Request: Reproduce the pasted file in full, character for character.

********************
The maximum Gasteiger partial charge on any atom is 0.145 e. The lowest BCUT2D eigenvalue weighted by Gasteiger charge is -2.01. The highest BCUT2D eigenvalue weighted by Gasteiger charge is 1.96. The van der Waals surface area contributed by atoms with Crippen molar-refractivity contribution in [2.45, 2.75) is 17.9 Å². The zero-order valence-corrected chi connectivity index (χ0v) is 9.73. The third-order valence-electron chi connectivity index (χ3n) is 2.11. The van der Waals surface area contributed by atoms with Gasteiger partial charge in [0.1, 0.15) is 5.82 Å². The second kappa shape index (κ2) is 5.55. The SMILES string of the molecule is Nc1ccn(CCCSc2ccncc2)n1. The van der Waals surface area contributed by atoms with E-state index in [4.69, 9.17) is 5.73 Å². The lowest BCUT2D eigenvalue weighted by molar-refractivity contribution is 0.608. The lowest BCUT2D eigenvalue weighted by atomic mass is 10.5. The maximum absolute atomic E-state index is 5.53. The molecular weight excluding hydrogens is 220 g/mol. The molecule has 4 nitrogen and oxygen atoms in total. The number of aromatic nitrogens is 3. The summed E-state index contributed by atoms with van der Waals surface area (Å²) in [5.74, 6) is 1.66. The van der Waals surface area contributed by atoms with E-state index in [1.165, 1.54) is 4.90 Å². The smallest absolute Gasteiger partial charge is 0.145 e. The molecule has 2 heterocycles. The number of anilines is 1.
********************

The maximum Gasteiger partial charge on any atom is 0.145 e. The lowest BCUT2D eigenvalue weighted by Gasteiger charge is -2.01. The highest BCUT2D eigenvalue weighted by Gasteiger charge is 1.96. The van der Waals surface area contributed by atoms with Crippen molar-refractivity contribution in [2.45, 2.75) is 17.9 Å². The zero-order valence-corrected chi connectivity index (χ0v) is 9.73. The third-order valence-electron chi connectivity index (χ3n) is 2.11. The van der Waals surface area contributed by atoms with Gasteiger partial charge in [0.1, 0.15) is 5.82 Å². The second kappa shape index (κ2) is 5.55. The SMILES string of the molecule is Nc1ccn(CCCSc2ccncc2)n1. The van der Waals surface area contributed by atoms with E-state index in [4.69, 9.17) is 5.73 Å². The lowest BCUT2D eigenvalue weighted by molar-refractivity contribution is 0.608. The lowest BCUT2D eigenvalue weighted by atomic mass is 10.5. The maximum absolute atomic E-state index is 5.53. The molecular weight excluding hydrogens is 220 g/mol. The molecule has 4 nitrogen and oxygen atoms in total. The number of aromatic nitrogens is 3. The summed E-state index contributed by atoms with van der Waals surface area (Å²) in [5.74, 6) is 1.66. The van der Waals surface area contributed by atoms with E-state index in [1.165, 1.54) is 4.90 Å². The smallest absolute Gasteiger partial charge is 0.145 e. The molecule has 2 heterocycles. The number of anilines is 1.